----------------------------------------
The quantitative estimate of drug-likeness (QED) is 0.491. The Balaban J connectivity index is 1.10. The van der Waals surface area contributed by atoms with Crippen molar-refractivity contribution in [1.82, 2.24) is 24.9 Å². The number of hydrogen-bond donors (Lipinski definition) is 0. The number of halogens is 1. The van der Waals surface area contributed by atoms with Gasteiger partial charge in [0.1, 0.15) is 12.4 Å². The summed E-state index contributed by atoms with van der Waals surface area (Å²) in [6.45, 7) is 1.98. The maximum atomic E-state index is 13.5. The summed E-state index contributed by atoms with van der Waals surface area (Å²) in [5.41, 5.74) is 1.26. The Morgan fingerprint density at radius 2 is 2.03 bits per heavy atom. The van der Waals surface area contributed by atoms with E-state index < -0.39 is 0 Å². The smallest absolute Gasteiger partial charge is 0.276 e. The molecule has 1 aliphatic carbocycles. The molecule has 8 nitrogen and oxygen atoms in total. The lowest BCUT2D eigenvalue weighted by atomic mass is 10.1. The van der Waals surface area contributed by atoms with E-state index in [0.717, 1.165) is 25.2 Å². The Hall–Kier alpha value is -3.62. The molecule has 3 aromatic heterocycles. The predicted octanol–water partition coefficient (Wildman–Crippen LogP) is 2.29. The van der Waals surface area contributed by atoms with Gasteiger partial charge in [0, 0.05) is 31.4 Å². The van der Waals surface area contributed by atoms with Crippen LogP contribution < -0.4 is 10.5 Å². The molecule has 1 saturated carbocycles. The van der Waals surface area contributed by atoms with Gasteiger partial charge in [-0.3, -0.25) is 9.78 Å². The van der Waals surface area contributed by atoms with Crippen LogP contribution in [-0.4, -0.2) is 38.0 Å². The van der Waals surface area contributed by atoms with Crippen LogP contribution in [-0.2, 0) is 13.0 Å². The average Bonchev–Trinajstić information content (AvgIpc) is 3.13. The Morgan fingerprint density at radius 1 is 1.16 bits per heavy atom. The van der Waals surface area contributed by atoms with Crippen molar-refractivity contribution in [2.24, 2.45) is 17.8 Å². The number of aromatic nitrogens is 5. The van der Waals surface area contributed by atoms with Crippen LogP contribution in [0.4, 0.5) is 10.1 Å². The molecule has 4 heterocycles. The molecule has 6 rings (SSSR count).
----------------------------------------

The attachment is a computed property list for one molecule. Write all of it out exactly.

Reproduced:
The quantitative estimate of drug-likeness (QED) is 0.491. The Balaban J connectivity index is 1.10. The van der Waals surface area contributed by atoms with Crippen molar-refractivity contribution in [1.82, 2.24) is 24.9 Å². The number of hydrogen-bond donors (Lipinski definition) is 0. The number of halogens is 1. The van der Waals surface area contributed by atoms with Gasteiger partial charge in [0.1, 0.15) is 12.4 Å². The summed E-state index contributed by atoms with van der Waals surface area (Å²) in [6.45, 7) is 1.98. The maximum atomic E-state index is 13.5. The summed E-state index contributed by atoms with van der Waals surface area (Å²) in [5.41, 5.74) is 1.26. The Morgan fingerprint density at radius 2 is 2.03 bits per heavy atom. The van der Waals surface area contributed by atoms with E-state index < -0.39 is 0 Å². The smallest absolute Gasteiger partial charge is 0.276 e. The molecule has 1 aliphatic carbocycles. The molecule has 8 nitrogen and oxygen atoms in total. The lowest BCUT2D eigenvalue weighted by atomic mass is 10.1. The van der Waals surface area contributed by atoms with E-state index in [0.717, 1.165) is 25.2 Å². The Hall–Kier alpha value is -3.62. The molecule has 3 aromatic heterocycles. The predicted octanol–water partition coefficient (Wildman–Crippen LogP) is 2.29. The van der Waals surface area contributed by atoms with Gasteiger partial charge in [0, 0.05) is 31.4 Å². The van der Waals surface area contributed by atoms with Crippen LogP contribution < -0.4 is 10.5 Å². The molecule has 1 saturated carbocycles. The van der Waals surface area contributed by atoms with Gasteiger partial charge in [-0.3, -0.25) is 9.78 Å². The van der Waals surface area contributed by atoms with Crippen LogP contribution in [-0.4, -0.2) is 38.0 Å². The van der Waals surface area contributed by atoms with Crippen LogP contribution in [-0.2, 0) is 13.0 Å². The average Bonchev–Trinajstić information content (AvgIpc) is 3.13. The Morgan fingerprint density at radius 1 is 1.16 bits per heavy atom. The van der Waals surface area contributed by atoms with Crippen molar-refractivity contribution in [2.24, 2.45) is 17.8 Å². The number of aromatic nitrogens is 5. The van der Waals surface area contributed by atoms with Crippen LogP contribution in [0.4, 0.5) is 10.1 Å². The molecule has 4 heterocycles. The molecule has 6 rings (SSSR count).